“Artists using technology are the way of the future. In order for our program to truly reflect what is happening in the art world, we have to evolve over time, ”said Peters.
The Pioneer Tower installation was curated by DooEun Choi, a New York-based artist who co-hosted Aurora 2018, and features Davide Quagliola, also known as Quayola, and Refik Anadol. Fort Worth City Council provided $ 930,000 in funding for the installation.
Anadol was inspired by Blade runner and a childhood love for science fiction to create Dreams of the pioneer tower, a video and audio projection of data from local archives, libraries and museums.
“The past, present and future come together in this algorithm,” he said. “As an artist, can I dip a brush into the mind of a machine and paint Fort Worth memorabilia on a building?” In this context, light is paint and data is pigments.
Anadol described his piece as “a sculpture of data” and “a synaesthetic architecture”. For him, machine learning algorithms and artificial intelligence are tools for the imagination.
Earlier this year, he called the residents of Fort Worth for their memories and received over 1,000 submissions. Memories date back to the 1930s. Some are stories written about the early days of school, while others are from local radio and television.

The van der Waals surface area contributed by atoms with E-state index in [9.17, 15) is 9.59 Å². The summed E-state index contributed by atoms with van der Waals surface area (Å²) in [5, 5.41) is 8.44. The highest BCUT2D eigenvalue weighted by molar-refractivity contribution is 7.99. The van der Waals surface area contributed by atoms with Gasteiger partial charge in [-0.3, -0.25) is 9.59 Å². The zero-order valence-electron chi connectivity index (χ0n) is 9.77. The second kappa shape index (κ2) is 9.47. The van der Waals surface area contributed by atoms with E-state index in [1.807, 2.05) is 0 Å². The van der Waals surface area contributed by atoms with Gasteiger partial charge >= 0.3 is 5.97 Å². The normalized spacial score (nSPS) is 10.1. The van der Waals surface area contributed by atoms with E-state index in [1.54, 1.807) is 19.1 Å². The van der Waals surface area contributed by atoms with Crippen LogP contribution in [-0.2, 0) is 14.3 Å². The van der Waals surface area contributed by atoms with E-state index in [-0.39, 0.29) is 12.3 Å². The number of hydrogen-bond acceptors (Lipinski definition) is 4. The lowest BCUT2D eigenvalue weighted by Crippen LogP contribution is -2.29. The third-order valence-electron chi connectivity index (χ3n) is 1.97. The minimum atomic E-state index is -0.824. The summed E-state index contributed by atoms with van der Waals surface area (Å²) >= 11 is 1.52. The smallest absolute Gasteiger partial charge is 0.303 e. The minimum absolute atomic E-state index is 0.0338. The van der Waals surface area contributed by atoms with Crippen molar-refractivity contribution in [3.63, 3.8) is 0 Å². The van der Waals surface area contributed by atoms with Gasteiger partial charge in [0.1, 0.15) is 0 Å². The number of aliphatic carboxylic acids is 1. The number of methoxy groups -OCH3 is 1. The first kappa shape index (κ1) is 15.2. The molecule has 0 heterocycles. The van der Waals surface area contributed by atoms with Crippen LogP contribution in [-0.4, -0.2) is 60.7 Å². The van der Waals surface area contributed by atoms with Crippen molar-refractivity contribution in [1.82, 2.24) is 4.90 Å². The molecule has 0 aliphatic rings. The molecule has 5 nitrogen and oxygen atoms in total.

As an Istanbul-based, Los Angeles-based artist, Anadol said it was especially important for him to engage with Fort Worth when creating his piece. Community contributions will occupy an inordinate amount of space in the screening.
Quayola, originally from Rome and resident of London, took inspiration from the nature that defines Fort Worth to create Texas Surveys: New Pointillism, Landscape Scans and Horse Paintings.
For his piece, he built computer vision systems and custom graphics software to capture billions of data points from trees in the Fort Worth Botanical Garden and Fort Worth Natural Center, as well as a horse show at Will Rogers, to create “impressionist-type textures.”
The rhythmic gallop of a horse, for example, will become bands of brown, orange and white waves on the Pioneer Tower. His artist’s insight described the resulting “computer paintings” as both “completely abstract” and “entirely driven” by Fort Worth.
The Will Rogers Field Exhibit was curated by Lauren Cross, a Fort Worth-based artist, and features ten artists from the Dallas-Fort Worth area. It is funded in part by $ 235,000 in grants from the National Endowment for the Arts and the Texas Commission on the Arts.